My brain wheels started spinning again. I'd be just a few blocks away from Ten Thousand Villages, one of my fav stores. They gather beautiful home decor, jewelry and other items from artisans around the world, empowering Third World families and communities to thrive by starting their own businesses. I love that concept!
So many pretty things, but I only bought a peace stone to go with my collection. I already have stones for wisdom and courage, as well as joy and hope.
Leaving the store, I realized that since I had no kids with me, I could take as much time as I wanted enjoying the shops on Park Avenue, the ritziest street in town. Yes! Not that I have that much money to spend on non-essentials, but I am an incurable aesthete who loves beautiful things, even if I just get to look.
I couldn't help but walk into The Spice & Tea Exchange. I just followed my nose.
The samples of cranberry spice tea and French bread chunks with spiced olive oil delighted my taste buds. The store is filled with coziness, whether it is the shelves filled with attractive jars of spices, or the amazing smells, or the tantalizing tastes.
The only thing I bought was a small tin of dragon fruit green tea mints sweetened with stevia. (I don't eat sugar!)
I'm blessed to see that both stores carry artisan shortbread from Jane's Short & Sweet. I've known Jane Hursh for years, and she's a sweet friend indeed. All the profits from her company go to her charity, the The 306 Foundation. This organization serves at-risk women and children such as human trafficking victims. Jane teaches job skills through Toolbox4Life culinary classes as part of this.
My final Park Avenue stop: Timothy's Gallery with all American art. The most eye-catching pieces are furniture from Sticks. Unfortunately, nearly $3,000 isn't in my budget! (I asked permission to take these photos.)
Again, I kept myself to a small purchase, a greeting card.
"Dream great dreams, and then take the practical steps to make them a reality. - Henrietta Szold" That's what the Ten Thousand Villages founder Edna Ruth Byler did. That's what Jane Hursh does. That's what Henrietta Szold did when she founded the largest Zionist organization in the world and devoted her life to humanitarian causes.
Visiting artsy places like these made me want to go home and do what I can to bring beauty to my every day surroundings.
Last night I worked in my bedroom, making my desk more functional and visually pleasing. This reminded me that I've been making the rounds at thrift stores lately looking for a recliner chair. I needed to replace the one in my bedroom that I got for free (curbside in our neighborhood) about 12 years ago. I had seen several, but they didn't look or feel right to me. I spend a lot of time in my chair and want it to be something I love love love. No ugly. No uncomfortable. So I held out.
Goodwill didn't have any chairs today, so I decided to go to ReStore (Habitat for Humanity) next. On the way there, I drove down the street where I often see my homeless friends. I slowed down and scanned the edge of the woods. Yep! I hadn't seen Marie in several weeks, but there she was in her wheelchair! I pulled over and we had a nice chat. I asked if she knew where a certain homeless man was, and her friend shook his head and said the man had died in the woods months ago. Marie said someone had dropped off a box of food that morning, and she had asked her friends if it was a lady in a red van since I sometimes bring stuff for them to eat. No, that wasn't me. I did give her several bottles of water.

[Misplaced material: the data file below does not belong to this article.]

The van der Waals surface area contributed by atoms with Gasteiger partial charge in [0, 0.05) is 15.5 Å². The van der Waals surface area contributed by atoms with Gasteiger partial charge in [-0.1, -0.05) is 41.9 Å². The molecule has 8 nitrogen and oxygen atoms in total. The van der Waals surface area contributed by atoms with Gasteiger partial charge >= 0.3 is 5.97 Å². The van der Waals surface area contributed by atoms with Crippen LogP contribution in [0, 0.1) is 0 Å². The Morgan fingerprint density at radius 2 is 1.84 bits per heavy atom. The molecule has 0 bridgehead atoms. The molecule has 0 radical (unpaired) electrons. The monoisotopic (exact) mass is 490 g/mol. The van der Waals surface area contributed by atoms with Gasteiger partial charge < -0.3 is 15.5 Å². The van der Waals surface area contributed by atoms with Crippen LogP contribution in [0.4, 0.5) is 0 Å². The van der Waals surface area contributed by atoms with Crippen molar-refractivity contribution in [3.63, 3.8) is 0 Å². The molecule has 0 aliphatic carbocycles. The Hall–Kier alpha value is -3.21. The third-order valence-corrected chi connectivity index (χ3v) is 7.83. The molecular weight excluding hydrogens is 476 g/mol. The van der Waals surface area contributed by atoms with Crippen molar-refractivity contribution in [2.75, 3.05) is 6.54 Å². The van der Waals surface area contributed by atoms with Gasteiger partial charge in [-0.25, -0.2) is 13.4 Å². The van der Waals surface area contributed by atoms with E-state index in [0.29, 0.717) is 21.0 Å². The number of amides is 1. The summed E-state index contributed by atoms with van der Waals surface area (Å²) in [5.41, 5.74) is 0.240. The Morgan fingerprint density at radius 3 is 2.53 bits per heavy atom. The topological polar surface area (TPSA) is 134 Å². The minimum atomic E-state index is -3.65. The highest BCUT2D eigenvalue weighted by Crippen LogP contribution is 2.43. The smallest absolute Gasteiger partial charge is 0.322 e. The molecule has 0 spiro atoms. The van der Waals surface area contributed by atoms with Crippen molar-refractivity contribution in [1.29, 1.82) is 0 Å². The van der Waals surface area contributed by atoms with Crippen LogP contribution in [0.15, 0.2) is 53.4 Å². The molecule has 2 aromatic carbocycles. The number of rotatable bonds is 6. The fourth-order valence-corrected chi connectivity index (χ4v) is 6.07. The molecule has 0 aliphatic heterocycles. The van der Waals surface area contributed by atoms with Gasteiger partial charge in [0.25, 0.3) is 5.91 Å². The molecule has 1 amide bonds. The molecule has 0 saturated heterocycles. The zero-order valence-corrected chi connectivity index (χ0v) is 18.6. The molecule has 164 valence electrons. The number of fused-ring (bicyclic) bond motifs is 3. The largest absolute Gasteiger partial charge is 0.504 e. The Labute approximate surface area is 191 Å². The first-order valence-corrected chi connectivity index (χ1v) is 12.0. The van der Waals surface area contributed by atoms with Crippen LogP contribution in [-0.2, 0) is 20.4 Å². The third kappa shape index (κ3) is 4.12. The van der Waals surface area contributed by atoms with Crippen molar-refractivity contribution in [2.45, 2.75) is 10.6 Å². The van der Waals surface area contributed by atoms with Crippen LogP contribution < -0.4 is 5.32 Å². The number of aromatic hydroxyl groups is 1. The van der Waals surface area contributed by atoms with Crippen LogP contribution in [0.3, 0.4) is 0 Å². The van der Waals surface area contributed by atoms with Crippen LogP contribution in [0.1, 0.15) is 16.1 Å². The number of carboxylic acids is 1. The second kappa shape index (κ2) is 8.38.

As we talked, I thought about what a contrast this was to Park Avenue where the wealthy spend money on luxuries without a second thought. My homeless friends are precious people, and as Marie says, every little bit makes a difference to them.
I don't mind spending a small amount on something pretty at a nice shop, but the best investment is in making a better world, globally or locally. That's why when I need to buy something, I'll often look in charitable thrift stores first. At least the money goes to help those who need it.
ReStore had several recliners for $55 each, but some were dirty and others didn't rock and weren't as comfortable. Rather than settle for a chair I didn't really like, I decided to make one last stop at Salvation Army.
I found a comfy, clean La-Z-Boy recliner that also rocks and swivels. Perfect! Price tag? $119 - a bit more than at ReStore. Could I justify the extra expense knowing that some people don't have homes at all? Hmm. I had gotten by with a freebie used recliner for over a decade - until it nearly fell apart. I knew I would use this one for at least that long. And again, I'm not paying to get something ugly. Beauty is restorative to my soul, even if it is just a recliner chair. And the money is going to a great cause. Yes, it's worth it. What sweetened the deal is that at the register they gave me an unexpected $25 discount on it, bringing it down to about $95.
Looking back on my day, I am grateful for beauty of two kinds. The most obvious is beauty for the eye; art is a reflection of God's creativity. The other is beauty in the heart, showing practical mercy to those who need it most. This human kindness is a reflection of God's compassion.
I pray that I will have the faith, strength, and courage to create beauty just like that.
Grace and peace,